1. (a) HC 22-iv (1986–87) para 4
  2. (b) HC 22-xv (1986–87) para 3
  3. (c) HC 22-xvi (1986–87) para 2
  4. (d) HC 43-ii (1987–88) para 3
  5. (e) HC 43-ii (1987–88) para 3
  6. (f) HC 43-ii (1987–88) para 3
  7. (g) HC 43-ii (1987–88) para 4
  8. (h) HC 43-ii (1987–88) para 4
  9. (i) HC 43-ii (1987–88) para 4
  10. (j) HC 43-xiv (1987–88) para 3
  11. (k) HC 43-xx (1987–88) para 4
  12. (I) HC 43-xxi (1987–88) para 4
  13. (m) HC 22-xiii (1986–87) para 3
  14. (n) HC 43-xxiii (1987–88) para 1
  15. (o) HC 43-xxiv (1987–88)
  16. (p) HC 43-xxiv (1987–88)]

Mr. Dobson

I thank the Leader of the House for his statement and for providing Government time for a debate on the arts. We hope that it is not a case of "Debate now while stocks last".

When may we expect a statement from the Secretary of State for Social Services on the U-turn unit set up to sort out the confusion that has occurred since the Government agreed not to cut housing benefit by as much as they originally intended? Hon. Members on both sides of the House still do not know the answers to the many questions that they are being asked by constituents who have been affected and they need an opportunity to obtain some answers from the Secretary of State.

Secondly, when can we expect the wide-ranging debate on foreign affairs that the Leader of the House promised some months ago?

Thirdly, may we expect an early Government statement on the reasonable and entirely justified desire of ex-Japanese prisoners of war to obtain compensation for their suffering?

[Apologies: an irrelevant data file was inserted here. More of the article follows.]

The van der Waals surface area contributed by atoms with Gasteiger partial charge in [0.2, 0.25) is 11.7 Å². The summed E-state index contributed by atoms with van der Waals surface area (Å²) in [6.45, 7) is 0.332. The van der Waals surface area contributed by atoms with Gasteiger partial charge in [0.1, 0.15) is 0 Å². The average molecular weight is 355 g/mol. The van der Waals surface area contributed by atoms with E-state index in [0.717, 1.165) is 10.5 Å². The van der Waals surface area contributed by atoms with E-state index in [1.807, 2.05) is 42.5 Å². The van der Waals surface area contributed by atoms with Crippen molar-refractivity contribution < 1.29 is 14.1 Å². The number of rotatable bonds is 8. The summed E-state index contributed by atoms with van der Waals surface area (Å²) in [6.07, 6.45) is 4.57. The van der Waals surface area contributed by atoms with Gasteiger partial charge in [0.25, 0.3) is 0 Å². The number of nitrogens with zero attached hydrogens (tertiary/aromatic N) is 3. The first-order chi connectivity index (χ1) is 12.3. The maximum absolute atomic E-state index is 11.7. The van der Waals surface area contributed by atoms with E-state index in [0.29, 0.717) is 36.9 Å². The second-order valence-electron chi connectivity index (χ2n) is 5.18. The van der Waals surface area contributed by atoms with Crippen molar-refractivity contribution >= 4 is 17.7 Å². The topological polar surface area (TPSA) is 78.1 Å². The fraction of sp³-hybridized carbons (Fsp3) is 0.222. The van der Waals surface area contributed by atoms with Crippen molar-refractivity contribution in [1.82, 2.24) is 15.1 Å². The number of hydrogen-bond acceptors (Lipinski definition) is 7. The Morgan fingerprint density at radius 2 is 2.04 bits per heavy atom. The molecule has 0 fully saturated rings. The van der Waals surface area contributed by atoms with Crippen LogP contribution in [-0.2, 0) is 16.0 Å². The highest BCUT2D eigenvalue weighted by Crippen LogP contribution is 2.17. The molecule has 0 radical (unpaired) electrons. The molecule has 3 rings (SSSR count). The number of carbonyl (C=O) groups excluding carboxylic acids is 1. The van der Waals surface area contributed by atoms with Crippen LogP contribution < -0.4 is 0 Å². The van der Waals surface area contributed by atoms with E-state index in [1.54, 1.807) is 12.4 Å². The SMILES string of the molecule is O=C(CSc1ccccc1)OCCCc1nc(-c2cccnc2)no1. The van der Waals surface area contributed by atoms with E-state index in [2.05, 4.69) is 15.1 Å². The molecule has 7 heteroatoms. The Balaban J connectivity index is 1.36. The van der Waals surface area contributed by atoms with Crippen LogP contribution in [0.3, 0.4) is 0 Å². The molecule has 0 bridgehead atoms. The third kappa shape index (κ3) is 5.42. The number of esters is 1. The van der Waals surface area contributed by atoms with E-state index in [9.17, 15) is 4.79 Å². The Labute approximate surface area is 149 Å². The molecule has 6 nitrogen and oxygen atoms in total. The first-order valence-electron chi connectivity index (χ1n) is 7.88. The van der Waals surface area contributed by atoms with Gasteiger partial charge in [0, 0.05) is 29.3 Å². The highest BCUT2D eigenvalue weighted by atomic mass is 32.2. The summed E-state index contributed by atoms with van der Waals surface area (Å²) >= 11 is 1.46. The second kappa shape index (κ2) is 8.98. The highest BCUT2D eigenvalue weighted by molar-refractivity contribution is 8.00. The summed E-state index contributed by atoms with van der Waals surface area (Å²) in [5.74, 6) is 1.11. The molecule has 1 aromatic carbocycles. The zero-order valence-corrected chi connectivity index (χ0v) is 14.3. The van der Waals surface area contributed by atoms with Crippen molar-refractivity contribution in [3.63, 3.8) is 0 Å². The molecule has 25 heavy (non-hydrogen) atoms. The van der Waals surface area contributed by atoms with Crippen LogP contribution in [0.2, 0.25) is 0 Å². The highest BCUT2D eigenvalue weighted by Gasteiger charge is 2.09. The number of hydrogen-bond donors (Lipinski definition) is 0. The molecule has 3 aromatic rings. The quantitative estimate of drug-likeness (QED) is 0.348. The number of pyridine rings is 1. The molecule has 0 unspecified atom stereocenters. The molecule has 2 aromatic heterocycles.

Fourthly, in view of the outbreak of salmonella poisoning in the House of Lords, will the right hon. Gentleman, in the interests of all of us, even including those in the Press Gallery, bring forward a Bill to lift Crown immunity from the Palace of Westminster or give a fair wind to the Bill sponsored by my hon. Friend the Member for Stoke-on-Trent, North (Ms. Walley) to do so?

Mr. Wakeham

First, the hon. Gentleman referred to the debate on the arts and I am grateful to him for his appreciation of the fact that we have found time for a debate on that important subject.

Secondly, the hon. Gentleman referred to the social security arrangements announced by my right hon. Friend. I believe that the statement and the letter sent by my hon. Friend the Minister for Social Security and the Disabled adequately set out the way to proceed, and, as my right hon. Friend the Prime Minister has said, those who want further information should follow the procedures. Nevertheless, I shall refer the matter to my right hon. Friend to see whether anything else needs to be done.